It is true when they say in the dessert no one can hear you scream, unless you are being chased by a crazy murderer with a pickaxe. The Canyonlands helps prove that point by letting a bunch of characters get slaughtered.
A group of strangers led by an expert in the area navigate the Colorado River. As they reach their first resting spot, the group incongruously separates at night and things get out of hand when the spirits of the night claim their land from the unwelcomed tourists.
The Canyonlands starts off a bit turbulent since you don’t know if the introduction is part of the past or future; is it a memory of the main character or is it a preview of the climax. If you ignore that scene you can enjoy the rest of the intro which is a collection of short dialogues, scenes of the actors walking on the canyon trails, creepy flashbacks from the lead actress and beautifully filmed panoramic shots— not that I’m complaining but it did become tedious the first 25 minutes.
The natural labyrinths of the canyon where the story takes place seem to be enough for the amount of atrocities some of the characters persist during their overnight stay. As if this weren’t enough to give the scenes that gloomy touch, there are a lot of additional details to help keep the strange vibe of this film like the shades of the lighting— it’s so dark it helps with the element of surprise even when at times it becomes predictable. Even the wide-shots aid to the claustrophobic sense the characters feel whenever they’re in danger.
The additional characters, the ones who are there to be slaughtered by the killer, are immediately outlined under a stereotype: the nerdy kid, the influencer shallow girl, the douchebag jock, the stoner guy and the been-there-done-that girl— and half of them are morons. Considering they are there for the bloodshed, you are not so concerned with creating a bond with them and they’re good at portraying their characters but it isn’t something far from what you’ve probably seen in slasher films. Although, Stephanie Barkley is an amazing lead showing a wide range of emotions while portraying the character of Lauren. She basically casts a shadow over the rest of the crew whenever she comes to shot.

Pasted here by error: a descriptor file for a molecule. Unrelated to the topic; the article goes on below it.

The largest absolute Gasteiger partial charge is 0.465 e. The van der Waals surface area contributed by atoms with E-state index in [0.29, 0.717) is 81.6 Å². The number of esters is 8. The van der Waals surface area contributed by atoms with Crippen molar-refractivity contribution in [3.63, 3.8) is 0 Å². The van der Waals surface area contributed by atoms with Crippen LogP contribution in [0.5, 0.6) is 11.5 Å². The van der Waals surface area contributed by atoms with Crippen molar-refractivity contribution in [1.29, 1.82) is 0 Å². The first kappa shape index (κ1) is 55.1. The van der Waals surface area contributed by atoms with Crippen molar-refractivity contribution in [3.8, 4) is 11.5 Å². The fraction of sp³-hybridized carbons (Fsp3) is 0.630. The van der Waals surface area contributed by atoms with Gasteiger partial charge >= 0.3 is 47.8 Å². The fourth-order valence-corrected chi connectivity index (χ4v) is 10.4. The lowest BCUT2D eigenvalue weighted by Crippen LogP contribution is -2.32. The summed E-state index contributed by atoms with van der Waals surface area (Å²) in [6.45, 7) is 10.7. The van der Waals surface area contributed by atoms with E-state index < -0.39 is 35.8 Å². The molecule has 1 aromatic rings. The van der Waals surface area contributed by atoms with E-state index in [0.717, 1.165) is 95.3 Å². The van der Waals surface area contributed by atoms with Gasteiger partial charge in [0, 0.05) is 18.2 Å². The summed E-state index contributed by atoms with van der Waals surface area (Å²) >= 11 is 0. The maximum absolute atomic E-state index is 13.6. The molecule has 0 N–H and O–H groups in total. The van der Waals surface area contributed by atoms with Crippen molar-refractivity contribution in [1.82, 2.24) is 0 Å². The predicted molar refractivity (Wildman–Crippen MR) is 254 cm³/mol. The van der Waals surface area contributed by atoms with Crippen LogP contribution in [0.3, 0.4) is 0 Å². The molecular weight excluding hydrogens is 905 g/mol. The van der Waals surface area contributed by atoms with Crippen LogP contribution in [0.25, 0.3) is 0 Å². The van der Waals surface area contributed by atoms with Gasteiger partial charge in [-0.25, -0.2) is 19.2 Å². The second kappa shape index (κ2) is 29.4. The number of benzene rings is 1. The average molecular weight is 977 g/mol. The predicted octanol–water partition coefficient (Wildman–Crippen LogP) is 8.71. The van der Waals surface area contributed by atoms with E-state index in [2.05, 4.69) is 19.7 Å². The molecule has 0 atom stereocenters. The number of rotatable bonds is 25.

As red colors the sky, The Canyonlands starts with a rocky promise and ends with a sea of blood that makes it endure its plot for a good messed up time— the third act gives everything you need from the beginning but it holds it for creative purposes. Hoping to add something new to the genre, it serves its purpose in unusual ways and with a detailed sort of historical motive.
7 OUT OF 10 ROCKS